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Most cases of animal poisoning are caused by common human foods and household items.
Here are a few of the most toxic foods that can harm your pet:


Many popular houseplants come from tropical climates where the highest percentage of poisonous plants reside. If you have any of these in your home and you have pets, make sure they are out of reach of pets or consider replacing them with something else.

They contain a toxic component called persin, which can damage heart, lung and other tissue in many animals.
This fruit is very toxic to dogs, cats and most animals.

Alcoholic beverages can cause the same damage to an animal's liver and brain as they cause in humans. But the effects can be deadly on animals since they are much smaller than us. The smaller the animal, the more deadly the effects can be. Even a small amount of alcohol may cause vomiting and damage the liver and brain.

Walnuts and macadamia nuts are especially toxic. Effects can be anything from vomiting to paralysis to death. Within 12 hours of eating the nuts, pets start to develop symptoms such as an inability to stand or walk, vomiting, hyperthermia (elevated body temperature), weakness, and an elevated heart rate. These symptoms can be even worse if your dog eats some chocolate with the nuts. The effect can cause kidney failure, often leading to death.

Chocolate contains theobromine, which can kill your pet if eaten in large quantities. Dark and unsweetened baking chocolates are especially dangerous. Giving your pup a piece of chocolate cake or even letting him lick the chocolate icing on the cake could cause him to become ill. Theobromine can also cause a dog or cat's heart to beat very rapidly or irregularly, which could result in death if the pet is exercising or overly active.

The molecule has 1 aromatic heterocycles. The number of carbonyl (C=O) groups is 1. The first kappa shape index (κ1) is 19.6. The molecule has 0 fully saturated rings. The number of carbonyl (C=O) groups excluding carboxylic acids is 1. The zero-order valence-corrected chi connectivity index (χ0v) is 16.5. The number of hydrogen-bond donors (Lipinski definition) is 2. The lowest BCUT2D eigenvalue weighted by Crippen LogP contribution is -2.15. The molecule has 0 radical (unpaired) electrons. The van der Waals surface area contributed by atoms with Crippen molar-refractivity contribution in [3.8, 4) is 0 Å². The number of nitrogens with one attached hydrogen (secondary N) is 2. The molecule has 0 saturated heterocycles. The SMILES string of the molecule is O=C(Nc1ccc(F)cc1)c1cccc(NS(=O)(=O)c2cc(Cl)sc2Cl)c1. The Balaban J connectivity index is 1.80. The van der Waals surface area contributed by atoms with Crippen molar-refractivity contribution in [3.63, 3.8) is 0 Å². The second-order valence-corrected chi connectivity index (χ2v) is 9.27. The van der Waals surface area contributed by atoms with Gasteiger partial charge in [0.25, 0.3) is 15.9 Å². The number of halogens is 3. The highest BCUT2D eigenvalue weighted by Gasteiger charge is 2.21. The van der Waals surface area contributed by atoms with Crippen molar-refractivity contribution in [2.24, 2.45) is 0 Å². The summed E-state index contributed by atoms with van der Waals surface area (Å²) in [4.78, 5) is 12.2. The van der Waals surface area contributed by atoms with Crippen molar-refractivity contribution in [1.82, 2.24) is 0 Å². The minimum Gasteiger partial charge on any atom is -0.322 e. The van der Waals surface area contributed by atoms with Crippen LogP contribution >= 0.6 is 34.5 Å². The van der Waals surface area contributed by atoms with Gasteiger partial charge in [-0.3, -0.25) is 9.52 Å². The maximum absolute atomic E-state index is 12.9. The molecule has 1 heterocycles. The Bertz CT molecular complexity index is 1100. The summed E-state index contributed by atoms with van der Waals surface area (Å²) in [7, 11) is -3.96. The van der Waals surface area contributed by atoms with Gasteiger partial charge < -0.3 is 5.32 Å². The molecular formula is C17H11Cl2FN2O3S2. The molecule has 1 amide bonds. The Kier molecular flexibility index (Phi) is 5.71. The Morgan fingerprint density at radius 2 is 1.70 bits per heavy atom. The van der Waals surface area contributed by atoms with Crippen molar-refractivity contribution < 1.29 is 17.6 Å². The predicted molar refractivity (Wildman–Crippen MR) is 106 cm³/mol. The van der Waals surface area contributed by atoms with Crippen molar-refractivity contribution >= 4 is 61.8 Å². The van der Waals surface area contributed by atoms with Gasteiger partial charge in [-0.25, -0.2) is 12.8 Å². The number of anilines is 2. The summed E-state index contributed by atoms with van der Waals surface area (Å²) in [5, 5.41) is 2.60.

Candy or anything containing Xylitol (a common sweetener found in some diet products) can cause a sudden drop in an animal's blood sugar, loss of coordination and seizures. If left untreated, the animal could die.

Coffee, tea or any product that contains caffeine stimulates an animal's central nervous and cardiac systems. This can lead to restlessness, heart palpitations and death, depending on how much the animal consumes.

Grapes & Raisins
Grapes and raisins can lead to kidney failure in dogs. As little as a single serving of raisins can kill them. And the effects are cumulative, which means that even if a dog eats just one or two grapes or raisins regularly, the toxin that builds in his system will eventually kill him.

Onions are another common food that can be highly toxic to pets. They can destroy an animal's red blood cells and lead to anemia, weakness and breathing difficulties. Their effects are also cumulative over time.

Hide medicine from your pets just like you would from your children. The most common cause of pet poisoning is from animals ingesting a medicine or drug normally prescribed for humans.

And this is not just because furry pals are getting into their pet parent's medicine cabinets. In many cases, pet owners give their feline and canine friends an over-the-counter medication to ease an animal's pain. But acetaminophen and ibuprofen, the active ingredients in many common pain relievers, are extremely toxic to dogs and cats. They can cause gastric ulcers, liver damage, kidney failure and sometimes death.


    Aloe barbadensis Aloe Vera, Burn plant
Amaryllis sp. Amaryllis
Anthurium andraeanum Flamingo lily
Caladium hortulanum Angels' wings
Chrysanthemum indicum Chrysanthemums, Mums
Clivia miniata Kaffir Lily
Codiaeum variegatum Croton
Cyclamen persicum Cyclamen
Datura innoxia Angel's Trumpet
Dieffenbachia sp. Dumb cane
Euphorbia milii Crown-of-thorns
Euphorbia pulcherrima Poinsettia
Hedera helix English Ivy
Hydrangea macrophylla Hydrangea
Kalanchoe daigremontiana Devil's Backbone
Monstera deliciosa Ceriman, Swiss-cheese plant
Philodendron sp. (Heart leaf) Philodendron
Rhododendron sp. Azalea
Solanum pseudocapsicum Jerusalem Cherry